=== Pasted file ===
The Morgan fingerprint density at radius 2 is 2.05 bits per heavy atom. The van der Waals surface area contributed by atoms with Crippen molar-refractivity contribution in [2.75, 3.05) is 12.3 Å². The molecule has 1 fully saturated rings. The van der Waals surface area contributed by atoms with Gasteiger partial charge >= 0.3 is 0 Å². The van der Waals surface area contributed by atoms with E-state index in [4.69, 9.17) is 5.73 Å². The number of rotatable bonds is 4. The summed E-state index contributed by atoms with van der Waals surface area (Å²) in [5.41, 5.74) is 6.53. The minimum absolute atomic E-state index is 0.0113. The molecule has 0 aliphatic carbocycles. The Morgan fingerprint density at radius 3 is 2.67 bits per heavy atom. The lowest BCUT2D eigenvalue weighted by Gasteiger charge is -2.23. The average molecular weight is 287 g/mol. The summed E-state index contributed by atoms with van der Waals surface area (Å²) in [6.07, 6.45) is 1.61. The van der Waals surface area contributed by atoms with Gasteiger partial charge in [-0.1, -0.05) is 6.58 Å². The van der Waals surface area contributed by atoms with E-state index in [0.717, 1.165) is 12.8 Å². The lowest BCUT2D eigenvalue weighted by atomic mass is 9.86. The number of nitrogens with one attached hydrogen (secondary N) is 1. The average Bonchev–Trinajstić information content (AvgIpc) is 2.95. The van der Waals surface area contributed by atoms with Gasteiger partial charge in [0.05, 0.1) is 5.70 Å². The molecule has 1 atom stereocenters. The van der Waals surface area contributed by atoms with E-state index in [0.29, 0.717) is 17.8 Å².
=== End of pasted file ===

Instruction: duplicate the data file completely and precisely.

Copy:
The Morgan fingerprint density at radius 2 is 2.05 bits per heavy atom. The van der Waals surface area contributed by atoms with Crippen molar-refractivity contribution in [2.75, 3.05) is 12.3 Å². The molecule has 1 fully saturated rings. The van der Waals surface area contributed by atoms with Gasteiger partial charge >= 0.3 is 0 Å². The van der Waals surface area contributed by atoms with E-state index in [4.69, 9.17) is 5.73 Å². The number of rotatable bonds is 4. The summed E-state index contributed by atoms with van der Waals surface area (Å²) in [5.41, 5.74) is 6.53. The minimum absolute atomic E-state index is 0.0113. The molecule has 0 aliphatic carbocycles. The Morgan fingerprint density at radius 3 is 2.67 bits per heavy atom. The lowest BCUT2D eigenvalue weighted by Gasteiger charge is -2.23. The average molecular weight is 287 g/mol. The summed E-state index contributed by atoms with van der Waals surface area (Å²) in [6.07, 6.45) is 1.61. The van der Waals surface area contributed by atoms with Gasteiger partial charge in [-0.1, -0.05) is 6.58 Å². The van der Waals surface area contributed by atoms with E-state index in [0.717, 1.165) is 12.8 Å². The lowest BCUT2D eigenvalue weighted by atomic mass is 9.86. The number of nitrogens with one attached hydrogen (secondary N) is 1. The average Bonchev–Trinajstić information content (AvgIpc) is 2.95. The van der Waals surface area contributed by atoms with Gasteiger partial charge in [0.05, 0.1) is 5.70 Å². The molecule has 1 atom stereocenters. The van der Waals surface area contributed by atoms with E-state index in [0.29, 0.717) is 17.8 Å².